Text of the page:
TD warns of 'welfare economy lifestyle'
There were no Government defections in the first vote on the controversial Social Welfare Bill, which the Coalition won last night by a comfortable 87 to 52 votes.
Former parliamentary party members Róisín Shortall, Tommy Broughan and Patrick Nulty voted against the Bill as expected. Labour chairman Colm Keaveney, whose concerns about cuts in the Bill had created speculation that he might vote against the Bill, sided with the Government.
A subsequent vote to stop further debate on the Bill was won by the same margin and Sinn Féin then called for a walk-through vote which the Government won. The Bill gives effect to the budget provisions including cuts in child benefit, respite care and PRSI allowances but Minister for Social Protection Joan Burton said it provided opportunities for 20,000 people who had been excluded from the employment market.
Ms Burton hit out at complaints that there was not more time given to the Bill. Fianna Fáil leader Micheál Martin estimated there would be eight minutes for the committee stage debate on the respite care cuts.
Ms Burton said last night “I do regret that 90 minutes this morning tabled for the Bill was lost in disputes that did not relate to social welfare”.
Fine Gael backbencher Derek Keating called for a review of social welfare payments for women who have a number of children with “multiple fathers”. Mr Keating said the State should not be funding services for these women “because of the failings of the fathers of these children”.
He claimed he had found “multiple such cases” of women caring “not for one child or two, but for three and four children by multiple fathers who are uncaring and failing in their duties of care and support, with the consequences picked up by the taxpayer”.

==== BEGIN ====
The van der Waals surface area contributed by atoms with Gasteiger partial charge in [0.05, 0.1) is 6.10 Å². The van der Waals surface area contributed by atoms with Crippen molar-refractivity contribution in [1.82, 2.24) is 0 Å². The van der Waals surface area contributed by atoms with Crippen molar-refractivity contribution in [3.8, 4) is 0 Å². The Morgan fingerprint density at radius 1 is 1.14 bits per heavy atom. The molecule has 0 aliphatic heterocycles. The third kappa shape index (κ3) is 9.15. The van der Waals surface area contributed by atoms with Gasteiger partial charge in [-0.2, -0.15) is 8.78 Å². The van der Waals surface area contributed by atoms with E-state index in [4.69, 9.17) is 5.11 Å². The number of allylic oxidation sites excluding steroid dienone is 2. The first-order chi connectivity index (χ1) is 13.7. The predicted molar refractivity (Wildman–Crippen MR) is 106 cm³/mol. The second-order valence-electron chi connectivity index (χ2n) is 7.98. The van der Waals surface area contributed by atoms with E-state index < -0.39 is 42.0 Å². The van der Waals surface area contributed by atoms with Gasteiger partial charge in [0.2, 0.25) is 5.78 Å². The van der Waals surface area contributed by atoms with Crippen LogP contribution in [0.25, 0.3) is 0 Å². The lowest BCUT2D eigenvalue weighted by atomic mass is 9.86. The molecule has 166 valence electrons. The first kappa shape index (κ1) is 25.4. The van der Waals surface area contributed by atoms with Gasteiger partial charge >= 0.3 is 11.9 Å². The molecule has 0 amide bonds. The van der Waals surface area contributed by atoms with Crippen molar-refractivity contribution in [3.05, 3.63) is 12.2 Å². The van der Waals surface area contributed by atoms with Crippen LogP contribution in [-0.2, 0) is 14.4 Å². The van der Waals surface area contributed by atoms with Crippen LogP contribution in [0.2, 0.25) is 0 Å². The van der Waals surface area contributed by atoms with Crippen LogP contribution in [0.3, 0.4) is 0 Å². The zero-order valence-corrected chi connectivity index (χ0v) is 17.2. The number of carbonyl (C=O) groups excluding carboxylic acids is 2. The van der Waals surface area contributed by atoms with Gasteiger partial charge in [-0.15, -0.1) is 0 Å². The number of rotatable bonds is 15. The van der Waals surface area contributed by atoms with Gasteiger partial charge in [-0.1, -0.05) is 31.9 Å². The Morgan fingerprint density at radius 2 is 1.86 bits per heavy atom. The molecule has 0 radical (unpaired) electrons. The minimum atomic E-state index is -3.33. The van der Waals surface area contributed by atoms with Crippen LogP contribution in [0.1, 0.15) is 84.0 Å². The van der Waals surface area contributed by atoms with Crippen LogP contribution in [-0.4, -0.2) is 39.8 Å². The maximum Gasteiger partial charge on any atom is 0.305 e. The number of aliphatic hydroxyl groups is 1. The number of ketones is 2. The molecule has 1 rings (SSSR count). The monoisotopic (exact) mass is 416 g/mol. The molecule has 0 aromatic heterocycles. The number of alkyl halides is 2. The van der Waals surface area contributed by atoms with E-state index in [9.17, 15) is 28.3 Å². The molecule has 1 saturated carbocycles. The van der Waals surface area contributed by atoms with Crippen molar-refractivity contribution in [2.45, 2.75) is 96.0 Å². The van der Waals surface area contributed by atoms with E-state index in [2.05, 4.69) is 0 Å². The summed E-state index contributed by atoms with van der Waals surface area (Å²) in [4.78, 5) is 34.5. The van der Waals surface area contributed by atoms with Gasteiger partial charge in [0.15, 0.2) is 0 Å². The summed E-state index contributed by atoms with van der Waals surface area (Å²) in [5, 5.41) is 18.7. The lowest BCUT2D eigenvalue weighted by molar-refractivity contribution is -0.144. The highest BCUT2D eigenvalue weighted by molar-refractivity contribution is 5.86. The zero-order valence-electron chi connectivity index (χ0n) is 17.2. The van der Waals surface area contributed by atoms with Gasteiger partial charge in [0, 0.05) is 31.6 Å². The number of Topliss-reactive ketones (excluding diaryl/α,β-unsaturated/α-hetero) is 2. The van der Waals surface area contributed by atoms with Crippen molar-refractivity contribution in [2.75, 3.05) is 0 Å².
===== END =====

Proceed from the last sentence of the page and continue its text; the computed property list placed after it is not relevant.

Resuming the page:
He claimed this “increased dependency on the State encourages a new lifestyle of welfare economy”. He said “a woman will have a lone parent allowance, children’s allowance, rent subsidy, school grants, a medical card, fuel allowance and special payments from the community welfare officer which come under section 13 of the Social Welfare Act for exceptional payments”.
“This simply cannot continue. It is morally and socially wrong. The State cannot continue to pick up this expense for these new arrangements where men, irresponsible fathers who do not accept their responsibilities, are simply coming and going in a blended family type relationship.”
In the debate Fianna Fáil health spokesman Billy Kelleher hit out at Ms Burton, claiming she had been “acting as the Florence Nightingale of the Social Welfare Bill, as if she is not responsible for the cuts to respite care grants, to child benefit, to the back-to-school clothing and footwear allowance, to farm assist, to jobseeker’s benefit, to the redundancy payments scheme, to the supplementary welfare allowance, to the back-to-education allowance, to the respite care grant, and to household benefit, telephone benefit and other packages for existing recipients”. He said she was “as culpable as the four horsemen of austerity”– the Taoiseach, Tánaiste and Ministers for Finance and Public Expenditure.
Fine Gael TD Jerry Buttimer hit out at the “hypocrisy” of Fianna Fáil. “You fiddled the country and you bankrupted and you come in here and play on the fears of vulnerable people. Shame on you,” he shouted.